Episode 315 – Giant Squid: An Esophagus Runs Through It

“…and today we’re talking about the grumpiest cephalopod in the sea. More on that later.”

Brains and digestive systems are linked just like all systems in the body are linked. But with the strange tube-like body shape of the giant squid, these two systems need to be a bit closer than they’d like. When you’re a squishy Lovecraftian toilet paper tube at the bottom of the ocean, you gotta play some organ Tetris to fit everything where it’s supposed to be. But sometimes literally threading the gastrointestinal needle is how you get by here in Life, Death, and Taxonomy.

Description of the Giant Squid

The giant squid has a mantle, eight arms, and two elongated tentacles.

Arms are shorter and have suction cups along their entire length. Tentacles are long and only have suction cups on the ends.

The arms and tentacles bear suction cups lined with sharp, serrated rings, leaving circular scars on sperm whales that engage with them. 

They have very large eyes, which help them see in low-light conditions.

Measure Up

Welcome to the beloved Measure Up segment. The official listener’s favorite part of the show! The part of the show when we present the animal’s size and dimension in relatable terms through a quiz that’s fun for the whole family. It’s also the part of the show that’s introduced by you when you send in audio of yourself saying, singing, or chittering the words Measure Up into ldtaxonomy at gmail dot com. We don’t have a new Measure Up intro!

Creature Culture: Hannah Barbarah’s Squiddly Diddly


  • 5 m (16 ft) including arms, can grow to be up to 30 feet.
  • How many giant squids go into the length of Queen Anne’s Revenge?
  • Hint: Queen Anne’s Revenge is the legendary pirate ship captained by Edward “Blackbeard” Teach. In November 1717, it was captured by pirates while it was being used as a French slave-trading vessel. It eventually ran aground off the coast of North Carolina in June of 1718. 
  • 6.4 squids. The ship was 103 ft (31.4 m).


  • 275 kg (606 lb) 
  • How many giant squids go into the weight of the stern post that was recovered from the wreckage of the Queen Anne’s Revenge?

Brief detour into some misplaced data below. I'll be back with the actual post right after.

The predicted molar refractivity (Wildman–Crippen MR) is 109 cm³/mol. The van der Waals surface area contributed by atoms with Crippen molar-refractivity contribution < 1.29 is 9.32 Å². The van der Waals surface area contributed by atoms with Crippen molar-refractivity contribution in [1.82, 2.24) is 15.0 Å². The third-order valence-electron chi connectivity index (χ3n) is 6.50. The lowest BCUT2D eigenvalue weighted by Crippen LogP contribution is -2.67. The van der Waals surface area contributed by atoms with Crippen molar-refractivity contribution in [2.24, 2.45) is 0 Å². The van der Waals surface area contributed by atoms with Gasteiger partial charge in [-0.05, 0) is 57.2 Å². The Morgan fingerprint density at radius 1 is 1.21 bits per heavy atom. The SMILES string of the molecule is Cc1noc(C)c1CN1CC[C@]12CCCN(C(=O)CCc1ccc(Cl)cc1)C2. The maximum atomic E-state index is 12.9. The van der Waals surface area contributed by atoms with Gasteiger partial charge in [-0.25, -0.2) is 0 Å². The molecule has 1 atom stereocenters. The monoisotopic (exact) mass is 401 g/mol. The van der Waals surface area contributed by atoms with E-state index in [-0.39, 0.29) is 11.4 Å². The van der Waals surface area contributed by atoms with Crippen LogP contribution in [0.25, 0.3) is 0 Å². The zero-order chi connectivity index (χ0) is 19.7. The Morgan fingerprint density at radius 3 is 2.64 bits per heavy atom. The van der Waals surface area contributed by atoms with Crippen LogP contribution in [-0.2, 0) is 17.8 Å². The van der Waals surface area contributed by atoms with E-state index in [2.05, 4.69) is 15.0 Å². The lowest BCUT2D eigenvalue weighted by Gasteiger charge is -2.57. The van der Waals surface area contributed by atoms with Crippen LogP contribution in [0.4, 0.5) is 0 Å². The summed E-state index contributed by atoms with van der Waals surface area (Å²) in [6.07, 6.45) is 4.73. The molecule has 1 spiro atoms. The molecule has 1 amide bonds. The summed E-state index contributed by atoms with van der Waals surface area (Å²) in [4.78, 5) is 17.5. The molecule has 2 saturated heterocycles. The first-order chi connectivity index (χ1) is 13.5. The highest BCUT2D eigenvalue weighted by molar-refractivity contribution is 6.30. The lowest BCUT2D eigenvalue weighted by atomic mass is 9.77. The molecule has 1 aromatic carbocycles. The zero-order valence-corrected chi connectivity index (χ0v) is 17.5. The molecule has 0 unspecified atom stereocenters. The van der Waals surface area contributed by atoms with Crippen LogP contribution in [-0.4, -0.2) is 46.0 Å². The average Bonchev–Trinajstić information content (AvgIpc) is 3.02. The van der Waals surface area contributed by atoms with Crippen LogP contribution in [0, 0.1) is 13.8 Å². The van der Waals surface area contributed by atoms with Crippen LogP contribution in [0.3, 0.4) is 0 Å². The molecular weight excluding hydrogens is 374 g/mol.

• Hint: The wreck was discovered in 1996 and it took until 2011 to collect enough evidence to confirm the ship’s identity. The post was recovered in 2007.
  • 2.4 squids. The post was 1,500 pounds.

Fast Facts about the Giant Squid

Giant squids use small fins on their mantle for movement and jet propulsion for speed, breathing through gills in the mantle cavity.

Giant squid and some other large squid species maintain neutral buoyancy in seawater by using an ammonium chloride solution, which is lighter than seawater and found throughout their bodies. This solution is said to taste like salty licorice and makes it bad eatin’ for humans. 

Like many cephalopods, they use jet propulsion to get around. They pull water into a cavity in their mantle and then force it out quickly with muscular contractions. 

They enjoy eating deep-sea fish and other squids and are probably solitary hunters. 

We don’t know how many there are in the world. Scientists have tried to guess based on the stomach contents of sperm whales. They think their numbers are well into the millions. 

Major Fact: An Esophagus Runs Through It

There are four major types of digestive systems for multi-cellular organisms:

  1. Monogastric – mouth, esophagus, single-chambered stomach, intestines, and ending portal. Just a straight shot to the finish. (humans)
  2. Avian – food that travels down the esophagus is stored in a crop before moving on (birds)
  3. Ruminant – multi-chambered stomach for regurgitation and re-chewing of food (cows)
  4. Pseudo-ruminant – pretty much a monogastric system but specialized in eating the same high-fiber diets as ruminants (horses)

The squid has a monogastric digestive system, like humans, but it is not even a little bit like humans. Squids need to play some organ tetris to fit in their tubular bodies. Their brains are shaped like donuts. They’re ring-shaped. Their large optical lobes (especially large for the giant and colossal squid, who have the largest eyes in the animal kingdom) branch out from this brain ring.

The giant squid also has these little floating bone structures called statoliths that allow the squid to tell which way is up when swimming in the black depths of Davy Jones’ Locker.

However, the esophagus starts at the beak at the center of the arms and extends straight through the squid’s body and through the ring. So, if the squid eats something too large, it could stretch the esophagus to the point of stretching the brain and causing brain damage. 

Because of this, the giant squid uses its beak and rough tongue to tear its food to shreds bit by bit so that none of the bites are too big.

Ending: So find some food, beak it good,  and don’t eat big bites or you’ll get big brain hurts like the giant squid here in LDT.